The world of British television off and on the screen, as it was sixty years ago.

Interference Pattern

A portable television set is front page news in the Mirror. Clifford Davis reports that “The carry it around television set is here. It can be set up and watched in moving buses, cars and trains.” This is one of the products unveiled at the National Radio Show in Earls Court, and it has been developed by E. K. Cole Ltd of Southend. The set weighs about 30lb, works within a 30 mile radius of a transmitter in a built-up area, further afield in flat country. It is 13″ high, 10½” wide and 15″ deep and the screen itself is 9″ diagonally. It can be powered from a 12-volt car battery, which will provide enough juice for 10 hours of use, or it can be plugged into the mains. It comes with its own collapsible aerial but also has a socket for an external aerial. In addition to television programmes, it can also receive radio broadcasts and will be priced at around £60.

The Guardian records that the BBC’s Appeals Advisory Committee have recommended that the corporation allow appeals for charity on their television service. The BBC announced that from next year there will be a short appeal on one Sunday each quarter.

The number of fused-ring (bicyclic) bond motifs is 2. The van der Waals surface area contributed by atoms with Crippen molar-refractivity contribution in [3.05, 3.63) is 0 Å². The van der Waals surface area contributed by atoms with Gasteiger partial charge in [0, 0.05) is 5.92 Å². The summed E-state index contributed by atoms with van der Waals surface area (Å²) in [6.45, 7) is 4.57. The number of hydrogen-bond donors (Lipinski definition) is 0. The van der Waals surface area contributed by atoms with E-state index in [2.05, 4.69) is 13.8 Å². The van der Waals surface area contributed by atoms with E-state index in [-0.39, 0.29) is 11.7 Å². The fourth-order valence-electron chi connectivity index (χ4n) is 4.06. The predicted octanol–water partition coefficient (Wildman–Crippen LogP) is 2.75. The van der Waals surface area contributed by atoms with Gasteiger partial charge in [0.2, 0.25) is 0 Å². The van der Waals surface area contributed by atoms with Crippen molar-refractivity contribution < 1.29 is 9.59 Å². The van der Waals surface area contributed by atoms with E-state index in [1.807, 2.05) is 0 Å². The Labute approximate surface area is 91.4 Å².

The same paper reports that from next week it will be an offence to “cause or permit to be caused” interference with radio or television reception from electric motors or refrigerators. Such appliances will need to be fitted with an effective suppressor if they cause interference to neighbours’ sets. In the case of refrigerators, all those offered for sale or hire after 1 September must comply with the appropriate suppression requirements.

The report then quotes a GPO official who explained what action a victim of interference should take:

He should first go to his port office and ask for one of the leaflets being issued on the subject. This gives information on various forms of interference and how to deal with it. If, with the help of this, he is unable to clear up the interference, he should fill in the form supplied with the leaflet and send it to the Post Office, which will then investigate the matter.

No one will be obliged to fit a suppressor unless called upon to do so by the Post Office.

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